"What is significant about the New York Times breach is not that the Chinese have breached a big media organization," Deibert says. "If someone had come to me back then and said: 'Have the Chinese breached more media organizations than just the AP?' I would answered: 'Of course!’
“You'd have to be stupid not to think that, based on the scope of the victims – government, Fortune 500, telecommunications, military contractor – compromised over the last three years by networks within China. So, The New York Times? I'd bet money on it."
In a December intelligence report for its clients, Mandiant, the company brought in by the Times to investigate, found evidence that Chinese hackers "had stolen e-mails, contacts, and files from more than 30 journalists and executives at Western news organizations, and had maintained a ‘short list’ of journalists whose accounts they repeatedly attack," the Times reported.
But why hack into Western news media outlets or mount such an extensive campaign at all? China media experts say it's all about controlling or influencing news coverage, if possible.
Since the Internet now makes it possible for Chinese citizens to get at least some news electronically – leaking through digital barriers – Chinese authorities are finding it necessary to try to find out in advance, if possible, what news organizations will report. The aim is to try to short-circuit embarrassing stories or stop them altogether if possible, these Chinese media experts say.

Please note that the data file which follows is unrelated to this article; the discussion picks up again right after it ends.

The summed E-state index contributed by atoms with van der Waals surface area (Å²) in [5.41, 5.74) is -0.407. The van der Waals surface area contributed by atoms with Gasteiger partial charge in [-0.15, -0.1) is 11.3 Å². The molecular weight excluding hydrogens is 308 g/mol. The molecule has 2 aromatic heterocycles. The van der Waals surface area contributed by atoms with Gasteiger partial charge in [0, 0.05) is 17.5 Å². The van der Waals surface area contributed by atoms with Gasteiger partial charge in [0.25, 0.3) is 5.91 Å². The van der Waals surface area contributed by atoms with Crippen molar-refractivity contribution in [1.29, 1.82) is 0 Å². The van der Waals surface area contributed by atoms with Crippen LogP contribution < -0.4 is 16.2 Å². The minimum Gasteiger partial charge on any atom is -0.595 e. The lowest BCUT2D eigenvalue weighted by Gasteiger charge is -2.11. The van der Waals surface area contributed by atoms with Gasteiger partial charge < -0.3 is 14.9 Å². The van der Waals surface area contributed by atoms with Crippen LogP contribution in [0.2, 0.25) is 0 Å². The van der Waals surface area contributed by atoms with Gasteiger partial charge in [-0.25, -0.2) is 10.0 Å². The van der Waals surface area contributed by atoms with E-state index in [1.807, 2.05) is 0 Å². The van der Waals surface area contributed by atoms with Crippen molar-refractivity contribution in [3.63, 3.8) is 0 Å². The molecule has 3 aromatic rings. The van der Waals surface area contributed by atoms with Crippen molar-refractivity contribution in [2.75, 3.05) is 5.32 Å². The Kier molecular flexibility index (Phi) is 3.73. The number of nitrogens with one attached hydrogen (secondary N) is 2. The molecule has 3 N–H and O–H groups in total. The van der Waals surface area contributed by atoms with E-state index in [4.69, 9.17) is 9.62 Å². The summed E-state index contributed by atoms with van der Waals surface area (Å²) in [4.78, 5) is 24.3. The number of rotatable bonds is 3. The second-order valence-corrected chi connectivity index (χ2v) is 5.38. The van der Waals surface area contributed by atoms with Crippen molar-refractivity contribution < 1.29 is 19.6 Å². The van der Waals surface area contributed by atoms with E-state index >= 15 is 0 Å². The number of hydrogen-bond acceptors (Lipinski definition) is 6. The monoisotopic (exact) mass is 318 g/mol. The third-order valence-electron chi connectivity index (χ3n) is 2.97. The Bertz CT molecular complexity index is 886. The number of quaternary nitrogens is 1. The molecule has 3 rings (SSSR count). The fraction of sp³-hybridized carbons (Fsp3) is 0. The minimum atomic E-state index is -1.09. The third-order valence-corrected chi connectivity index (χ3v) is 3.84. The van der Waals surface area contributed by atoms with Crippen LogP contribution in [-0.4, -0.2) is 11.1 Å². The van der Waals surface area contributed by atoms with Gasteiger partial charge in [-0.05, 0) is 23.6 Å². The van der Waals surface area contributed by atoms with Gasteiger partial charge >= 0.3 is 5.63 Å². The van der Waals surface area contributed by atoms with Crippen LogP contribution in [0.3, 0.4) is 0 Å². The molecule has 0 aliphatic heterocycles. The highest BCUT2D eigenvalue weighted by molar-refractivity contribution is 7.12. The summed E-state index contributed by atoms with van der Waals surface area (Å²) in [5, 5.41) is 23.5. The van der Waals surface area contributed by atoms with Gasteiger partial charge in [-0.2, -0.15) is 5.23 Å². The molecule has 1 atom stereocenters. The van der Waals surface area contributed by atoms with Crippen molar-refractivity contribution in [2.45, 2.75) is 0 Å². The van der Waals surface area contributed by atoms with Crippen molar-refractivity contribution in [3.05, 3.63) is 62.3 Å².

"While just one case in a sweeping cyberespionage campaign that appears endemic, the attack on the Times does highlight both the willingness of Beijing to lean out and shape the narrative about China as well as the vulnerability the top leadership feels about how they are portrayed," Adam Segal, a senior fellow for China Studies at the Council on Foreign Relations, wrote on the Foreign Policy magazine website. "Beijing is pushing its Internet power outside of China into the rest of the world."